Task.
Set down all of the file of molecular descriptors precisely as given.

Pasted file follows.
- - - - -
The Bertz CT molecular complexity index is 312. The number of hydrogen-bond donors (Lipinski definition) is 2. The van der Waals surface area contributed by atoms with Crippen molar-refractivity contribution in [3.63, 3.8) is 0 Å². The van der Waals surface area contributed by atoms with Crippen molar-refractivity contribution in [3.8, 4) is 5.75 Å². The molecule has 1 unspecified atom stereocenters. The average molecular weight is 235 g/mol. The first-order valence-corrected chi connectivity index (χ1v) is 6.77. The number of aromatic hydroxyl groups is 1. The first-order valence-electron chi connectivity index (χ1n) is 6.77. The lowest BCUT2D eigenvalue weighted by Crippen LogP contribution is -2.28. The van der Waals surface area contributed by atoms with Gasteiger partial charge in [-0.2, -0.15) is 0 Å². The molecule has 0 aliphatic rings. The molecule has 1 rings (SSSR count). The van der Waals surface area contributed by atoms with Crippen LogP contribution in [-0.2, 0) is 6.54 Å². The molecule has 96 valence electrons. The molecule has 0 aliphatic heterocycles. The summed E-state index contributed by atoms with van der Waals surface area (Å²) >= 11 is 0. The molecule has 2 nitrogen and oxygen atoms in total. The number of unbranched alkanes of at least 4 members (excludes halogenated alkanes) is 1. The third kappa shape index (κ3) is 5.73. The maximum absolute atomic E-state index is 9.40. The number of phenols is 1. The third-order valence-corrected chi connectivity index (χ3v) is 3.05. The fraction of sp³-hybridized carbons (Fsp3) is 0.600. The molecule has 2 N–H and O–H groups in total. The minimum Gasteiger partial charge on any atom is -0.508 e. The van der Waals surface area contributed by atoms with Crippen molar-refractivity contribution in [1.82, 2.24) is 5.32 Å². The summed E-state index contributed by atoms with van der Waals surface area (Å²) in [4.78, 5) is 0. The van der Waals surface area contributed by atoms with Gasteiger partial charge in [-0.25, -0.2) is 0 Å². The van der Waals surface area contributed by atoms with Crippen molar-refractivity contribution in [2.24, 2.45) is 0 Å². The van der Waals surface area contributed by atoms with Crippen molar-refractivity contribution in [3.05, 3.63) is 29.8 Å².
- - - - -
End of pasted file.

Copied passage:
The Bertz CT molecular complexity index is 312. The number of hydrogen-bond donors (Lipinski definition) is 2. The van der Waals surface area contributed by atoms with Crippen molar-refractivity contribution in [3.63, 3.8) is 0 Å². The van der Waals surface area contributed by atoms with Crippen molar-refractivity contribution in [3.8, 4) is 5.75 Å². The molecule has 1 unspecified atom stereocenters. The average molecular weight is 235 g/mol. The first-order valence-corrected chi connectivity index (χ1v) is 6.77. The number of aromatic hydroxyl groups is 1. The first-order valence-electron chi connectivity index (χ1n) is 6.77. The lowest BCUT2D eigenvalue weighted by Crippen LogP contribution is -2.28. The van der Waals surface area contributed by atoms with Gasteiger partial charge in [-0.2, -0.15) is 0 Å². The molecule has 0 aliphatic rings. The molecule has 1 rings (SSSR count). The van der Waals surface area contributed by atoms with Crippen LogP contribution in [-0.2, 0) is 6.54 Å². The molecule has 96 valence electrons. The molecule has 0 aliphatic heterocycles. The summed E-state index contributed by atoms with van der Waals surface area (Å²) >= 11 is 0. The molecule has 2 nitrogen and oxygen atoms in total. The number of unbranched alkanes of at least 4 members (excludes halogenated alkanes) is 1. The third kappa shape index (κ3) is 5.73. The maximum absolute atomic E-state index is 9.40. The number of phenols is 1. The third-order valence-corrected chi connectivity index (χ3v) is 3.05. The fraction of sp³-hybridized carbons (Fsp3) is 0.600. The molecule has 2 N–H and O–H groups in total. The minimum Gasteiger partial charge on any atom is -0.508 e. The van der Waals surface area contributed by atoms with Crippen molar-refractivity contribution in [1.82, 2.24) is 5.32 Å². The summed E-state index contributed by atoms with van der Waals surface area (Å²) in [4.78, 5) is 0. The van der Waals surface area contributed by atoms with Gasteiger partial charge in [-0.25, -0.2) is 0 Å². The van der Waals surface area contributed by atoms with Crippen molar-refractivity contribution in [2.24, 2.45) is 0 Å². The van der Waals surface area contributed by atoms with Crippen molar-refractivity contribution in [3.05, 3.63) is 29.8 Å².